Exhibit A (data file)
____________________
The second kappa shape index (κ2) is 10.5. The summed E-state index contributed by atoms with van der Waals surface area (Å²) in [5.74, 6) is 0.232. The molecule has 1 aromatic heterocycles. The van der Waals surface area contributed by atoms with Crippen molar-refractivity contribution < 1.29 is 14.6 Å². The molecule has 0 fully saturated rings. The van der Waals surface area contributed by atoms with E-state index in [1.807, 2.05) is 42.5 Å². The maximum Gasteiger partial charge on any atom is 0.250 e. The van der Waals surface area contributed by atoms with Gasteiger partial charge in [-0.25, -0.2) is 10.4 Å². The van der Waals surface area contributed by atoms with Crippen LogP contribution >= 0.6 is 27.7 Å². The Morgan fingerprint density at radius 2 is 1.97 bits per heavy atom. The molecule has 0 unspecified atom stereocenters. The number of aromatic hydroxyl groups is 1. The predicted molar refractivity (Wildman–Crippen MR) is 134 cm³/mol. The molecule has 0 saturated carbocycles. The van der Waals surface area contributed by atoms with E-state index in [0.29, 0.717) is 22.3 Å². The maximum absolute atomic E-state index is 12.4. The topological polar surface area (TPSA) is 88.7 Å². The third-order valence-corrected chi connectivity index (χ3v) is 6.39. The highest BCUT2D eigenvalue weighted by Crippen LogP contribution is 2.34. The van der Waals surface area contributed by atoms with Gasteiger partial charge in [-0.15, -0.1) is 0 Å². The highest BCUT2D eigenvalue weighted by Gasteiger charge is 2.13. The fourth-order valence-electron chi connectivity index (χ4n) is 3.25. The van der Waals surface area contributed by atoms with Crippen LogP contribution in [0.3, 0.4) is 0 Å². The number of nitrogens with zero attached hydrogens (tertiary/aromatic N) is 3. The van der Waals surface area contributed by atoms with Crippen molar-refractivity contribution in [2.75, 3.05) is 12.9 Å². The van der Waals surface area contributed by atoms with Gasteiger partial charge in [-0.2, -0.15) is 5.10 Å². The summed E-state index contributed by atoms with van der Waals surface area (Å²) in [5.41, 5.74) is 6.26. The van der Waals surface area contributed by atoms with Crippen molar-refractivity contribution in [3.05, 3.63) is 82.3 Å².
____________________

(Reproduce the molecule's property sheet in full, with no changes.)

The second kappa shape index (κ2) is 10.5. The summed E-state index contributed by atoms with van der Waals surface area (Å²) in [5.74, 6) is 0.232. The molecule has 1 aromatic heterocycles. The van der Waals surface area contributed by atoms with Crippen molar-refractivity contribution < 1.29 is 14.6 Å². The molecule has 0 fully saturated rings. The van der Waals surface area contributed by atoms with E-state index in [1.807, 2.05) is 42.5 Å². The maximum Gasteiger partial charge on any atom is 0.250 e. The van der Waals surface area contributed by atoms with Gasteiger partial charge in [-0.25, -0.2) is 10.4 Å². The van der Waals surface area contributed by atoms with Crippen LogP contribution >= 0.6 is 27.7 Å². The Morgan fingerprint density at radius 2 is 1.97 bits per heavy atom. The molecule has 0 unspecified atom stereocenters. The number of aromatic hydroxyl groups is 1. The predicted molar refractivity (Wildman–Crippen MR) is 134 cm³/mol. The molecule has 0 saturated carbocycles. The van der Waals surface area contributed by atoms with E-state index in [0.29, 0.717) is 22.3 Å². The maximum absolute atomic E-state index is 12.4. The topological polar surface area (TPSA) is 88.7 Å². The third-order valence-corrected chi connectivity index (χ3v) is 6.39. The highest BCUT2D eigenvalue weighted by Crippen LogP contribution is 2.34. The van der Waals surface area contributed by atoms with Gasteiger partial charge in [-0.15, -0.1) is 0 Å². The highest BCUT2D eigenvalue weighted by Gasteiger charge is 2.13. The fourth-order valence-electron chi connectivity index (χ4n) is 3.25. The van der Waals surface area contributed by atoms with Crippen LogP contribution in [0.3, 0.4) is 0 Å². The number of nitrogens with zero attached hydrogens (tertiary/aromatic N) is 3. The van der Waals surface area contributed by atoms with Crippen molar-refractivity contribution in [2.75, 3.05) is 12.9 Å². The van der Waals surface area contributed by atoms with Gasteiger partial charge in [-0.2, -0.15) is 5.10 Å². The summed E-state index contributed by atoms with van der Waals surface area (Å²) in [5.41, 5.74) is 6.26. The van der Waals surface area contributed by atoms with Crippen molar-refractivity contribution in [3.05, 3.63) is 82.3 Å².